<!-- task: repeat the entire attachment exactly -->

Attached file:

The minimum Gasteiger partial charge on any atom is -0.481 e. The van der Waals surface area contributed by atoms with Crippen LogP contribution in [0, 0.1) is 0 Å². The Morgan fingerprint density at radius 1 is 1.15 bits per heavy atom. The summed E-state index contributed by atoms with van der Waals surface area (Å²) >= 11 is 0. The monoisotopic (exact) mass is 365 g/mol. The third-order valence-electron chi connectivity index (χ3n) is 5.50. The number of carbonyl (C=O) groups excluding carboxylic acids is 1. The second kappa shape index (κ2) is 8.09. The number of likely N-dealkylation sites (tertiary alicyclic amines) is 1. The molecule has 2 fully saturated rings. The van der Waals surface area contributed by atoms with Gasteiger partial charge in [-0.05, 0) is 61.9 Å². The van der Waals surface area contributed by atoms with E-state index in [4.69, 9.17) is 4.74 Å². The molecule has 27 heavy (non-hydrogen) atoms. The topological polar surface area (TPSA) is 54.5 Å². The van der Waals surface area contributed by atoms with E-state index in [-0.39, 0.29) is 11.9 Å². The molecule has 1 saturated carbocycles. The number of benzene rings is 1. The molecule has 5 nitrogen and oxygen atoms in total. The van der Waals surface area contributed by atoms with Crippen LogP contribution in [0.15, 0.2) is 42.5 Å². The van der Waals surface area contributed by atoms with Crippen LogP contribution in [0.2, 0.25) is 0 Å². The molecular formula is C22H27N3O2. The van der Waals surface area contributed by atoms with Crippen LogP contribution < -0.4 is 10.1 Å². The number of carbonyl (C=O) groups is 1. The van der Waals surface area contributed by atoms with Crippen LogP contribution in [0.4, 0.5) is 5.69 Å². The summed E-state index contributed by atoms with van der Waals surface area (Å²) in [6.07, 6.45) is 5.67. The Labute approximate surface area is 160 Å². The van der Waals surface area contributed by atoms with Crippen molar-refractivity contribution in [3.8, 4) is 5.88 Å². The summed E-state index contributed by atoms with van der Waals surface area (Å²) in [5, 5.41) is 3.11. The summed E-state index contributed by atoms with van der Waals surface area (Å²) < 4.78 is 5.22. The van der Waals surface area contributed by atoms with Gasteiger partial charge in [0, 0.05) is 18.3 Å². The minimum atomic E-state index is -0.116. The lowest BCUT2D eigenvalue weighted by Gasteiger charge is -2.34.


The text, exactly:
The minimum Gasteiger partial charge on any atom is -0.481 e. The van der Waals surface area contributed by atoms with Crippen LogP contribution in [0, 0.1) is 0 Å². The Morgan fingerprint density at radius 1 is 1.15 bits per heavy atom. The summed E-state index contributed by atoms with van der Waals surface area (Å²) >= 11 is 0. The monoisotopic (exact) mass is 365 g/mol. The third-order valence-electron chi connectivity index (χ3n) is 5.50. The number of carbonyl (C=O) groups excluding carboxylic acids is 1. The second kappa shape index (κ2) is 8.09. The number of likely N-dealkylation sites (tertiary alicyclic amines) is 1. The molecule has 2 fully saturated rings. The van der Waals surface area contributed by atoms with Gasteiger partial charge in [-0.05, 0) is 61.9 Å². The van der Waals surface area contributed by atoms with E-state index in [4.69, 9.17) is 4.74 Å². The molecule has 27 heavy (non-hydrogen) atoms. The topological polar surface area (TPSA) is 54.5 Å². The van der Waals surface area contributed by atoms with E-state index in [-0.39, 0.29) is 11.9 Å². The molecule has 1 saturated carbocycles. The number of benzene rings is 1. The molecule has 5 nitrogen and oxygen atoms in total. The van der Waals surface area contributed by atoms with Crippen LogP contribution in [0.15, 0.2) is 42.5 Å². The van der Waals surface area contributed by atoms with Crippen LogP contribution in [0.2, 0.25) is 0 Å². The molecular formula is C22H27N3O2. The van der Waals surface area contributed by atoms with Crippen LogP contribution < -0.4 is 10.1 Å². The number of carbonyl (C=O) groups is 1. The van der Waals surface area contributed by atoms with Crippen LogP contribution in [0.4, 0.5) is 5.69 Å². The summed E-state index contributed by atoms with van der Waals surface area (Å²) in [6.07, 6.45) is 5.67. The Labute approximate surface area is 160 Å². The van der Waals surface area contributed by atoms with Crippen molar-refractivity contribution in [3.8, 4) is 5.88 Å². The summed E-state index contributed by atoms with van der Waals surface area (Å²) in [5, 5.41) is 3.11. The summed E-state index contributed by atoms with van der Waals surface area (Å²) < 4.78 is 5.22. The van der Waals surface area contributed by atoms with Gasteiger partial charge in [0, 0.05) is 18.3 Å². The minimum atomic E-state index is -0.116. The lowest BCUT2D eigenvalue weighted by Gasteiger charge is -2.34.